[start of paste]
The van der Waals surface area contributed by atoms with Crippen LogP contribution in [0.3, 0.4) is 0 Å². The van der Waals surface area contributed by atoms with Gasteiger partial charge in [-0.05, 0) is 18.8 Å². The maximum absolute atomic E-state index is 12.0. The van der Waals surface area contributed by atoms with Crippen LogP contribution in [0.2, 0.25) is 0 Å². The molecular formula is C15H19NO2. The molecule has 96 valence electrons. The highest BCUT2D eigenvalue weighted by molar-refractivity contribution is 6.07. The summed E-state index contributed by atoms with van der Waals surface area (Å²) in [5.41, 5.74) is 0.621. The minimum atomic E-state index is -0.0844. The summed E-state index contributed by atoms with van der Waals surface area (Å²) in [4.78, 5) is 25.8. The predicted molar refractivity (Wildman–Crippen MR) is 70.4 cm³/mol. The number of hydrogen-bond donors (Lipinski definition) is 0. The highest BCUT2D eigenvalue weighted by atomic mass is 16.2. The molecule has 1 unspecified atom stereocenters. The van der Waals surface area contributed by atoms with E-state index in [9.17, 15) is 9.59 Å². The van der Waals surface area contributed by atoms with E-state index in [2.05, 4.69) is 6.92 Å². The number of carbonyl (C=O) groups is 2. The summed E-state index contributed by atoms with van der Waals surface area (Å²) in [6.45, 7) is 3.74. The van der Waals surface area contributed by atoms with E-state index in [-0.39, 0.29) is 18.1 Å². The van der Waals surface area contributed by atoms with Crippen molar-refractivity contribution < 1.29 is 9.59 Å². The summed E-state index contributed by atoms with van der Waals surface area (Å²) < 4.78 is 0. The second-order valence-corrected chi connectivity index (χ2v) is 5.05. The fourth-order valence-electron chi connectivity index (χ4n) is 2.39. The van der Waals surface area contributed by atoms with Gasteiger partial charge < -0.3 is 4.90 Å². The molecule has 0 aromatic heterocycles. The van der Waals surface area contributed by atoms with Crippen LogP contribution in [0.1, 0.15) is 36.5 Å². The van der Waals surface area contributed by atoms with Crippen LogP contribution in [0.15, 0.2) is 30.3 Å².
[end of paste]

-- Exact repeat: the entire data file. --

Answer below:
The van der Waals surface area contributed by atoms with Crippen LogP contribution in [0.3, 0.4) is 0 Å². The van der Waals surface area contributed by atoms with Gasteiger partial charge in [-0.05, 0) is 18.8 Å². The maximum absolute atomic E-state index is 12.0. The van der Waals surface area contributed by atoms with Crippen LogP contribution in [0.2, 0.25) is 0 Å². The molecular formula is C15H19NO2. The molecule has 96 valence electrons. The highest BCUT2D eigenvalue weighted by molar-refractivity contribution is 6.07. The summed E-state index contributed by atoms with van der Waals surface area (Å²) in [5.41, 5.74) is 0.621. The minimum atomic E-state index is -0.0844. The summed E-state index contributed by atoms with van der Waals surface area (Å²) in [4.78, 5) is 25.8. The predicted molar refractivity (Wildman–Crippen MR) is 70.4 cm³/mol. The number of hydrogen-bond donors (Lipinski definition) is 0. The highest BCUT2D eigenvalue weighted by atomic mass is 16.2. The molecule has 1 unspecified atom stereocenters. The van der Waals surface area contributed by atoms with E-state index in [9.17, 15) is 9.59 Å². The van der Waals surface area contributed by atoms with E-state index in [2.05, 4.69) is 6.92 Å². The number of carbonyl (C=O) groups is 2. The summed E-state index contributed by atoms with van der Waals surface area (Å²) in [6.45, 7) is 3.74. The van der Waals surface area contributed by atoms with E-state index in [-0.39, 0.29) is 18.1 Å². The van der Waals surface area contributed by atoms with Crippen molar-refractivity contribution < 1.29 is 9.59 Å². The summed E-state index contributed by atoms with van der Waals surface area (Å²) < 4.78 is 0. The second-order valence-corrected chi connectivity index (χ2v) is 5.05. The fourth-order valence-electron chi connectivity index (χ4n) is 2.39. The van der Waals surface area contributed by atoms with Gasteiger partial charge < -0.3 is 4.90 Å². The molecule has 0 aromatic heterocycles. The van der Waals surface area contributed by atoms with Crippen LogP contribution in [0.1, 0.15) is 36.5 Å². The van der Waals surface area contributed by atoms with Crippen LogP contribution in [0.15, 0.2) is 30.3 Å².